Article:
Landlords Pay $415,000 For Renting Squalid Apartment

PREMISES LIABILITY SETTLEMENT REPORT – INTERFERENCE WITH QUIET ENJOYMENT, FAILURE TO MAINTAIN HABITABLE APARTMENT, UNFAIR AND DECEPTIVE BUSINESS PRACTICES, NEGLIGENCE

In this case, a group of developers, landlords and property managers rented a squalid apartment in a large complex to our clients, a mother and her teenage son.

Shortly after renting the apartment, the landlords and developers began a condo conversion project that involved the demolition and renovation of over 200 apartments. Noise pollution in the tenants’ unit caused one of the tenants to suffer hearing damage. Crews hired by the developers created deafening noise for 10-12 hours a day with heavy equipment, huge cranes, jackhammers, electrical saws, grinders and other construction and demolition activities. The demolition activities, which included the removal of asbestos and lead paint, caused a constant dust problem. The landlords were repeatedly cited by the housing inspector for dust related violations, but they failed to correct the problem. The tenants lived in the center of this noisy and dirty demolition zone for nearly 3 years.

In addition to the constant noise and dust, the tenants apartment was flooded with water on more than a dozen occasions. Not only did the flooding cause more than $30,000 in damage to the tenants’ property, but it caused an outbreak of hazardous black mold that was detrimental to the tenants’ health. Although the landlord was ordered to correct this problem by the housing inspector, it failed to do so for more than two years.

In addition to the noise, dust, flooding and mold, the landlord caused the tenants ceiling to collapse by illegally dumping construction materials on their ceiling from the upper floors of the building. One of the tenants was trapped in the unit when the ceiling collapsed. As a result of this incident and other dangerous activities of the landlord, she developed post traumatic stress disorder. The tenants were displaced from the unit for two weeks while debris was removed and repairs were made.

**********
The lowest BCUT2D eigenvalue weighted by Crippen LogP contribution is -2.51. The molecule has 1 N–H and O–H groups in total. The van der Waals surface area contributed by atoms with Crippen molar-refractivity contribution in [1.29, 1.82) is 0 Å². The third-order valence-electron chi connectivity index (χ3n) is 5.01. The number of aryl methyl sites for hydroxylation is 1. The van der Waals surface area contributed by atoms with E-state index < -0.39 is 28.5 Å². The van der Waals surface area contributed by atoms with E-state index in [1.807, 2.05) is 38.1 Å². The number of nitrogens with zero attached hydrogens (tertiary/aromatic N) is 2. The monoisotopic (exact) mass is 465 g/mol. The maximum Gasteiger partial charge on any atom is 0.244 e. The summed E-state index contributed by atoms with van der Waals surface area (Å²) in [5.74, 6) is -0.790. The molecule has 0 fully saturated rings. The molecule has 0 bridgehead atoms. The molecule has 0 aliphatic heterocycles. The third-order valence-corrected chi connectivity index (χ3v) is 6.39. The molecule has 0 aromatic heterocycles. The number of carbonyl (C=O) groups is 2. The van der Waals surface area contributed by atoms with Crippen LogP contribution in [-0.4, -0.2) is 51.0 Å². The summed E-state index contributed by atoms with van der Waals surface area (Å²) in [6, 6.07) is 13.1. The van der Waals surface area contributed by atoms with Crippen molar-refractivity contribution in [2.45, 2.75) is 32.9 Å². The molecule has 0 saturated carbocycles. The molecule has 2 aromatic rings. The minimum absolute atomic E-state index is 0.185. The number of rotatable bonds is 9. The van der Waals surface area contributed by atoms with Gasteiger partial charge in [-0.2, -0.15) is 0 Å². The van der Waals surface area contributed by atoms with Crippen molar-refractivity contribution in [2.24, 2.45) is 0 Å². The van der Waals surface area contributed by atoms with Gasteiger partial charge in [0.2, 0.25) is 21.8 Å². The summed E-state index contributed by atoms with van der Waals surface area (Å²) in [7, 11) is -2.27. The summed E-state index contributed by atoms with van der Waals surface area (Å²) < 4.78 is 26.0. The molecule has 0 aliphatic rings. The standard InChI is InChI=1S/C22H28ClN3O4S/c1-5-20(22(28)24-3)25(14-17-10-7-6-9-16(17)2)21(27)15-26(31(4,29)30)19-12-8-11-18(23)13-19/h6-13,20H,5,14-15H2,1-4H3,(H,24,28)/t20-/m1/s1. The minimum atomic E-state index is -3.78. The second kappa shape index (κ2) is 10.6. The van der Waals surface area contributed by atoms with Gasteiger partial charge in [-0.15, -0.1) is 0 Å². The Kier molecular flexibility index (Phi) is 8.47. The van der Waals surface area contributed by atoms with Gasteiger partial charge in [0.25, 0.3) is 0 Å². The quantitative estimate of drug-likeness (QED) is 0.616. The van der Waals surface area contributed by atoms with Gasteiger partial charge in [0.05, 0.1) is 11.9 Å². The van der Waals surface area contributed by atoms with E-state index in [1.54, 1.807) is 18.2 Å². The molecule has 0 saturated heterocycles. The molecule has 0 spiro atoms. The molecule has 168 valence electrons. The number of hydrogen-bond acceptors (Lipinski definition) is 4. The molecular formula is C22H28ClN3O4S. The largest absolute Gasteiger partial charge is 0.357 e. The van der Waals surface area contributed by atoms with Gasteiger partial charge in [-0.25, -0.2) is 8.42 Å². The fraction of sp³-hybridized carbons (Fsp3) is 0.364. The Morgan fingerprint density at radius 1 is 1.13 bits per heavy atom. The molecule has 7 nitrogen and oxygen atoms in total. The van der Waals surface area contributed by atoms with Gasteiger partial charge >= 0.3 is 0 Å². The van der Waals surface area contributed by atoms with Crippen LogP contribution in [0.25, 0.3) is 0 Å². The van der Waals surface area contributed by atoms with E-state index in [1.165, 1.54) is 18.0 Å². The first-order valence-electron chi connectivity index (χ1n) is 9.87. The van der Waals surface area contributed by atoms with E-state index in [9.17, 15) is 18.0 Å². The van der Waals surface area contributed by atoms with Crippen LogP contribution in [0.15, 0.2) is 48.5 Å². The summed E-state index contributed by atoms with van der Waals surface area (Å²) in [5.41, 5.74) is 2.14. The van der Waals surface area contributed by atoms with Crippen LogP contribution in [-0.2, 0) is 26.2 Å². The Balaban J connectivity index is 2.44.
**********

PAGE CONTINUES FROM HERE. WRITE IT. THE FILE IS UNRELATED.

In addition to the noise, dust, flooding, mold and ceiling collapse, one of the developer’s workers drove a construction vehicle into the tenants’ ground floor apartment, smashing their windows and sending shards of glass into one tenant’s bedroom. The worker then fled the scene of the accident. When the tenants complained about this incident and demanded that the property manager take action, the property manager told one of the tenants to “shut the f__ up.”

In addition to the noise, dust, flooding, mold, ceiling collapse and the vehicular intrusion, the landlords installed a defective bathtub in the apartment and refused to correct the problem when the tenant complained. One of the tenants fell and was severely injured in the bathtub, requiring surgery on her hip.

In addition to the noise, dust, flooding, mold, ceiling collapse, vehicular intrusion and defective bathtub, the landlord and developer sent workmen into the tenants’ apartment and cut holes in the tenants walls and ceiling while the tenants were present in order to provide upgraded plumbing for newly renovated luxury condominiums in the building.

When we learned of these violations, and many others, our firm mailed a letter to the defendants asking for compensation for the emotional distress, medical bills, pain, property damage and diminished rental value that the tenants suffered. Although the violations were well documented and the defendants had a duty to make a good faith settlement offer under state law, the defendants refused to make any offer of settlement. It was only by filing suit and relentlessly pursuing the case against the defendants that we were able to secure a substantial settlement.

Interestingly, when we initially attended a mediation in the case, the mediator insisted that we would never be able to settle the case for more than $150,000. We declined to settle the case on that day because we estimated that the settlement value of the case was significantly higher. Although we were still not able to settle the case after a second day of mediation, the defendants relented as we were getting ready for trial, settling the case for a total of $415,000.